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As attention turns to pupils’ return to the classroom, Opposition leader Anthony Albanese on Tuesday will promise a Labor government would spend $440 million on better ventilation in schools, building upgrades, and mental health support for children.
The plan is in two parts: a fund to upgrade schools in the age of COVID, worth $238 million and spent by the end of 2023, and $201.5 million to boost student wellbeing, which an ALP government would spend this year.
Albanese will outline the plan in a National Press Club pre-Australia Day address, billed as a scene-setter for election year in which he aims to give an idea of what kind of prime minister he would be.
Scott Morrison will address the club next week.
The start of the school year will see a fresh challenge for dealing with Omicron. NSW and Victoria have plans for the regular testing of children but appeals are being made to parents to be patient given the shortage of rapid antigen tests.
“Parents are worried sick about sending their kids back to school,” Albanese and shadow education minister Tanya Plibersek say in a statement. “Scott Morrison’s delays getting a COVID vaccine for young people means many students will be more exposed than they should be.”
In his speech, extracts of which were released ahead of delivery, Albanese says every school would stand to benefit from Labor’s proposed funding.
“The schools themselves will decide how to use the extra money to best help their students,” he says.
“Part of this funding will be allocated directly to activities that get our children back on track. This could mean more funding for school counsellors and psychologists, and for camps, excursions, sporting and social activities that improve children’s wellbeing.”
Labor would fund a “free, expert-developed, voluntary mental health check tool” that schools could choose to use to help identify children needing extra support.
An ALP government would have the Education Department conduct a review of COVID’s impact on students with disability, so they get the necessary help.
The upgrade plan would cover funding for better ventilation and projects such as more outdoor classrooms, replacing boarded-up windows and doors and buying air purifiers.
Labor’s initiatives would help schools and students “bounce back,” Albanese says.
Albanese says his speech title “Australia’s best days are ahead”, refers to “not just the better days that we’re all hoping for right now, but the best our nation has ever seen”.
Referring to Morrison’s statements we must “push through” the Omicron wave, Albanese says “‘pushing through’ this pandemic is not enough. We need to learn from it, we need to use what the last two years have taught us to build a better future”.
Australians have been “magnificent” in the pandemic, he says. If elected PM, he would see it as his fundamental responsibility to repay the sacrifices, reward the efforts, and “to prove worthy of the generosity and bravery of the Australian people”.
This would mean building on the lessons of the pandemic, he says. These include the importance of a strong public health system; the role of insecure work in undermining many families’ confidence; the need for Australia to be more self-sufficient; the importance of a high quality NBN and affordable childcare; and the consequences of stripping TAFE and training for skills gaps and worker shortages.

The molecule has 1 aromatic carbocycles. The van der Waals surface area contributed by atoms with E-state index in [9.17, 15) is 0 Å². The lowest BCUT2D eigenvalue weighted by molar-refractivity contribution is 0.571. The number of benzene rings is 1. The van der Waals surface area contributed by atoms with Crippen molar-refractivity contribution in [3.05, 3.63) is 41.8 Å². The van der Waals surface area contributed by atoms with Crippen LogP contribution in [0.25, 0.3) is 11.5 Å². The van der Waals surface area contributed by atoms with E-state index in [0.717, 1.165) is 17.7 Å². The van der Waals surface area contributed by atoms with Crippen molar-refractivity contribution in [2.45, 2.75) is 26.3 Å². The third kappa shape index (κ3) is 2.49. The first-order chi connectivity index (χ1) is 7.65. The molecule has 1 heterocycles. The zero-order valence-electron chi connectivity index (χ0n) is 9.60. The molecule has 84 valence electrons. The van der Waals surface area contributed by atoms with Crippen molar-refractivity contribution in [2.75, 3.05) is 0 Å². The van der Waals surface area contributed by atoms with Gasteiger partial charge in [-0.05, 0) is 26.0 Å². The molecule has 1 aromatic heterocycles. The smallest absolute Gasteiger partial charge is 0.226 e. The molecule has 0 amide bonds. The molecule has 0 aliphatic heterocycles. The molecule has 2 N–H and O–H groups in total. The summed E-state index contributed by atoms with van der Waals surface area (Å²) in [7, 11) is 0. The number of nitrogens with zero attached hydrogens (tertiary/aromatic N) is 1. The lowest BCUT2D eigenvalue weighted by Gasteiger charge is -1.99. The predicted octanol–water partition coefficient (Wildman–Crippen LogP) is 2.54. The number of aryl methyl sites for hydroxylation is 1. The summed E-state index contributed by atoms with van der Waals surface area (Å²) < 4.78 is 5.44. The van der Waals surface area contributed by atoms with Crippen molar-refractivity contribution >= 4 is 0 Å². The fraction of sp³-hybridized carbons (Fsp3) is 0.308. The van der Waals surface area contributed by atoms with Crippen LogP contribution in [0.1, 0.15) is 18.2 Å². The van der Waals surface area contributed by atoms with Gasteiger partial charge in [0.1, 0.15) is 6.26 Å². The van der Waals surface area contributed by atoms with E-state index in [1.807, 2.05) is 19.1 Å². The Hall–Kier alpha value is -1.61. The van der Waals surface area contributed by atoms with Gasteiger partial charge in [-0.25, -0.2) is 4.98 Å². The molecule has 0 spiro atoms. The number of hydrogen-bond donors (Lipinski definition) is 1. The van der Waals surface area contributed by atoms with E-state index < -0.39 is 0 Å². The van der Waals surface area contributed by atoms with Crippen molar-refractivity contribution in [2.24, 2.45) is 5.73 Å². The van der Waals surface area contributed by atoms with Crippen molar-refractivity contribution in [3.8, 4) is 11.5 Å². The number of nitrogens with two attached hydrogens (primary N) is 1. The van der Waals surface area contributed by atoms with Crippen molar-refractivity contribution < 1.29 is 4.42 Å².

“In a recent profile, when asked to reflect on his time in office, Scott Morrison suggested he is not interested in leaving a legacy. For him, having no legacy is a conscious choice.
"If given the opportunity, I will make a different choice. I want a better future.
"And if I’m successful, that future will be clear to Australians by the end of Labor’s first term,” Albanese says.
“An Australia with rising living standards across the board, lifted by more secure work, better wages, stronger Medicare and cheaper childcare.
"An Australia with more secure jobs in both existing and new industries – industries that will be reaping the benefits of cheap, renewable energy created in abundance here at home.
"An Australia that is secure in our place in the world, standing up for Australian democratic values and for human rights on the global stage.
"An inclusive society, where gender, race or religion are no indication of a person’s opportunities or possibilities.
"An Australia reconciled with ourselves and with our history, and with a constitutionally recognised First Nations’ Voice to Parliament.
"The desire to deliver that legacy for Australians, with the lessons of this moment at its core, will be a driving force of a Labor government.”
This article is republished from The Conversation is the world's leading publisher of research-based news and analysis. A unique collaboration between academics and journalists. It was written by: Michelle Grattan, University of Canberra.
Michelle Grattan does not work for, consult, own shares in or receive funding from any company or organisation that would benefit from this article, and has disclosed no relevant affiliations beyond their academic appointment.